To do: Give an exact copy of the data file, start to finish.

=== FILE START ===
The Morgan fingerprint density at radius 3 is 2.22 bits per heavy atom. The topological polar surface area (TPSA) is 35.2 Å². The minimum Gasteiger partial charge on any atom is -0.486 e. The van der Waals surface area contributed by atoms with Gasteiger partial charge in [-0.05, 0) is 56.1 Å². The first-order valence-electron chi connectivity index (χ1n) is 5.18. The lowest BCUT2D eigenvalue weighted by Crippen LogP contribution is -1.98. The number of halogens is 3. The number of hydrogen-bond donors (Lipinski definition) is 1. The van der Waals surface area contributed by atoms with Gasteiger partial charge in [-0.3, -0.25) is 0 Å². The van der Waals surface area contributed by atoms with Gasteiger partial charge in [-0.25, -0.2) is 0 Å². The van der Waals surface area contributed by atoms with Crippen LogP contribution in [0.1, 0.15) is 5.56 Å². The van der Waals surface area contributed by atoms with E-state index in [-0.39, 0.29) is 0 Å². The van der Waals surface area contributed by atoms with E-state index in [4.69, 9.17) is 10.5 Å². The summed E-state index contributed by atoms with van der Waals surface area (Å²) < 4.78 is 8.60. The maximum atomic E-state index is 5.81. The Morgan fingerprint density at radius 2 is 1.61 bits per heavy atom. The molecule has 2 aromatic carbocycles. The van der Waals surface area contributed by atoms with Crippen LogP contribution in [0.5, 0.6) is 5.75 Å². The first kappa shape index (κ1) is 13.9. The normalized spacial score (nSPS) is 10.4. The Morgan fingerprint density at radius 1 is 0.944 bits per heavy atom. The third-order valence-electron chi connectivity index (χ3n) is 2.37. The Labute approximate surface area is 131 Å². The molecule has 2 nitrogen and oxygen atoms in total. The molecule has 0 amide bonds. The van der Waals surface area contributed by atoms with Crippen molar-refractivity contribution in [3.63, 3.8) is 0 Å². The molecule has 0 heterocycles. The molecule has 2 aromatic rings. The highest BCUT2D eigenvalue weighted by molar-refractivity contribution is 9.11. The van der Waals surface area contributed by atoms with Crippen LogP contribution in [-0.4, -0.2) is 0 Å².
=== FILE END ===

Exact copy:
The Morgan fingerprint density at radius 3 is 2.22 bits per heavy atom. The topological polar surface area (TPSA) is 35.2 Å². The minimum Gasteiger partial charge on any atom is -0.486 e. The van der Waals surface area contributed by atoms with Gasteiger partial charge in [-0.05, 0) is 56.1 Å². The first-order valence-electron chi connectivity index (χ1n) is 5.18. The lowest BCUT2D eigenvalue weighted by Crippen LogP contribution is -1.98. The number of halogens is 3. The number of hydrogen-bond donors (Lipinski definition) is 1. The van der Waals surface area contributed by atoms with Gasteiger partial charge in [-0.3, -0.25) is 0 Å². The van der Waals surface area contributed by atoms with Gasteiger partial charge in [-0.25, -0.2) is 0 Å². The van der Waals surface area contributed by atoms with Crippen LogP contribution in [0.1, 0.15) is 5.56 Å². The van der Waals surface area contributed by atoms with E-state index in [-0.39, 0.29) is 0 Å². The van der Waals surface area contributed by atoms with E-state index in [4.69, 9.17) is 10.5 Å². The summed E-state index contributed by atoms with van der Waals surface area (Å²) < 4.78 is 8.60. The maximum atomic E-state index is 5.81. The Morgan fingerprint density at radius 2 is 1.61 bits per heavy atom. The molecule has 2 aromatic carbocycles. The van der Waals surface area contributed by atoms with Crippen LogP contribution in [0.5, 0.6) is 5.75 Å². The first kappa shape index (κ1) is 13.9. The normalized spacial score (nSPS) is 10.4. The Morgan fingerprint density at radius 1 is 0.944 bits per heavy atom. The third-order valence-electron chi connectivity index (χ3n) is 2.37. The Labute approximate surface area is 131 Å². The molecule has 2 nitrogen and oxygen atoms in total. The molecule has 0 amide bonds. The van der Waals surface area contributed by atoms with Crippen molar-refractivity contribution in [3.63, 3.8) is 0 Å². The molecule has 0 heterocycles. The molecule has 2 aromatic rings. The highest BCUT2D eigenvalue weighted by molar-refractivity contribution is 9.11. The van der Waals surface area contributed by atoms with Crippen LogP contribution in [-0.4, -0.2) is 0 Å².